After getting noticed for his telling images of the Kashmir floods, photojournalist Ahmer Khan has now been hired by the World Health Organization to assist in relief operations in Nepal. Anju Maskeri talks to him about the ground situation nearly one month after the calamity
It's been nearly one month since the devastating Nepal earthquake, but photojournalist Ahmer Khan still shudders while recalling those panic-stricken seconds in Bhaktapur, when the second earthquake struck Nepal.
22-year-old Kashmiri photojournalist Ahmer Khan
"I was travelling in a car when the second earthquake hit and our car shook. People were running helter skelter, while houses and structures were collapsing like packs of cards. The place was filled with dust. It was terrifying," he remembers.
Khan was one of the many journalists from India who went to Nepal to help with relief operations after the catastrophic quake.
Nepalese children eat their food at a makeshift tent set up at a golf course in Gaushala, Kathmandu
"I was in Nepal for an assignment for VICE News and that's when I got connected to the World Health Organization (WHO). They had seen and liked my pictures of the Kashmir floods, and they felt I could cover an emergency of that magnitude," he says.
Khan works for the communications wing of the WHO Response Team and is currently documenting ongoing relief operations in Nepal.
A view of the camp. Pics Courtesy/Ahmer Khan
"I photograph, shoot videos and finalise pictures for WHO's social media presence, brochures, posters, bulletins, the organisation's headquaterters' website, the South-East Asia website and regional country website," he adds.
Talking about the challenges he faced in Nepal, Khan says, "The first few days, there was neither food nor water.
Bystanders watch as a building collapses in Kathmandu city
It was really hard to travel to certain districts of Nepal and even today it's not possible to do so by road. We can do so only via helicopter."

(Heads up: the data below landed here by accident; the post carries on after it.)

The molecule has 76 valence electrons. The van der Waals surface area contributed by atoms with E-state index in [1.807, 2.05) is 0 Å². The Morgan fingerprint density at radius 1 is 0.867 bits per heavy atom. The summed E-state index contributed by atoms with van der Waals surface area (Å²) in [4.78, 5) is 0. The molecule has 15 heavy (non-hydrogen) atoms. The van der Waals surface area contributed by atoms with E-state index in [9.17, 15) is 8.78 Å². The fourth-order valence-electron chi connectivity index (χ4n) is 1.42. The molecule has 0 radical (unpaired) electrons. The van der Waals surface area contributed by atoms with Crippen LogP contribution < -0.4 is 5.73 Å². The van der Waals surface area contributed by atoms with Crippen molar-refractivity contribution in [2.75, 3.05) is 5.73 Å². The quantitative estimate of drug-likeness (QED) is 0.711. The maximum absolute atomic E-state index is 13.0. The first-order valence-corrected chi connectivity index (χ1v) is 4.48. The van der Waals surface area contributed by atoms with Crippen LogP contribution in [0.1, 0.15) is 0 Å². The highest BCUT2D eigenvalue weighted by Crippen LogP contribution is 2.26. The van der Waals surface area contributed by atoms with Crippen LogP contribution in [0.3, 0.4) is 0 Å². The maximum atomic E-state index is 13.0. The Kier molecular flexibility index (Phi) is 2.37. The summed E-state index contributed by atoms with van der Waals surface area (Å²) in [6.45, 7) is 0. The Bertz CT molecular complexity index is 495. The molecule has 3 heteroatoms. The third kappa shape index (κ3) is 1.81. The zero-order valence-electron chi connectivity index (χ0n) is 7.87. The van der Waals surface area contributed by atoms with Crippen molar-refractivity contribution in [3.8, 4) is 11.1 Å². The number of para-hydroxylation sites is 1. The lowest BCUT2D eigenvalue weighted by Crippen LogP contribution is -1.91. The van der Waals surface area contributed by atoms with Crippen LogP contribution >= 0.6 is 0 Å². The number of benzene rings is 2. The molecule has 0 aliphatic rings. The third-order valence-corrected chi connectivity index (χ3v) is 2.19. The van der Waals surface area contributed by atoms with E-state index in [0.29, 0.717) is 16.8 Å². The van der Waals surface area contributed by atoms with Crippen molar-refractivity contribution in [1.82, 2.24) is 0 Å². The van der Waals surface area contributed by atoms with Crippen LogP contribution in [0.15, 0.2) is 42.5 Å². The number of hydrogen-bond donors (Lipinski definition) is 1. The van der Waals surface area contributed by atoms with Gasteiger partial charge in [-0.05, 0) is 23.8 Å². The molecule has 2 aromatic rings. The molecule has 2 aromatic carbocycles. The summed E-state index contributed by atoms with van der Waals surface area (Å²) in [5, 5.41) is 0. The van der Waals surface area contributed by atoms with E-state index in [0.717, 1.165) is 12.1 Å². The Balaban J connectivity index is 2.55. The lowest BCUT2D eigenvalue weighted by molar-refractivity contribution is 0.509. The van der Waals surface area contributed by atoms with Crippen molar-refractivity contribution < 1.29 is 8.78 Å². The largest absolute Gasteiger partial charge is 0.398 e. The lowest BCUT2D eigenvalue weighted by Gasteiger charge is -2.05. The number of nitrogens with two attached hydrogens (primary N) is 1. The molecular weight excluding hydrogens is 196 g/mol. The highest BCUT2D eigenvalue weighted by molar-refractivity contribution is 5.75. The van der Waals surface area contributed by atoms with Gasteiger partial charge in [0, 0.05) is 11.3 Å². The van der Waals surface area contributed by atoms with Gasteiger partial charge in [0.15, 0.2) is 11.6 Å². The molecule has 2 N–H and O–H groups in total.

He recalls the heart-rending incident where a baby was born in Sindhupalchowk under a tent and survived, while the mother died soon after. The scene outside the hospital was as saddening.
A man walks past the rubble in Gorkha district, Kathmandu
"Patients who were outside the hospital and on drips and in terrible condition refused to go inside the hospital because they were so scared," he recalls.
Khan is all praise for the doctors who continued to work under extremely challenging circumstances. "A C-section was underway at a maternity hospital when the massive earthquake occured.
A woman gives her child a bath at a relief camp in Tundikhel, Kathmandu
The doctors continued to work and delivered a healthy baby. The doctors and everyone around the baby cried out of joy," he recalls.
Khan says scenes at the makeshift relief camps continue to remain painful. "People have lost everything and families have been torn apart. They have no homes to go back to.
A man tries to clear the debris at Sindhupal-chowk District in Nepal
It is saddening to see women and children bathe in public with cold water. But their sense of resilience is extraordinary as they smile despite their sorrow," he says.
This picture by Ahmer Khan went viral during the Kashmir floods. Pic/Al Jazeera (with permission from the photographer)
A kid at the Tundikhel relief camp in Kathmandu
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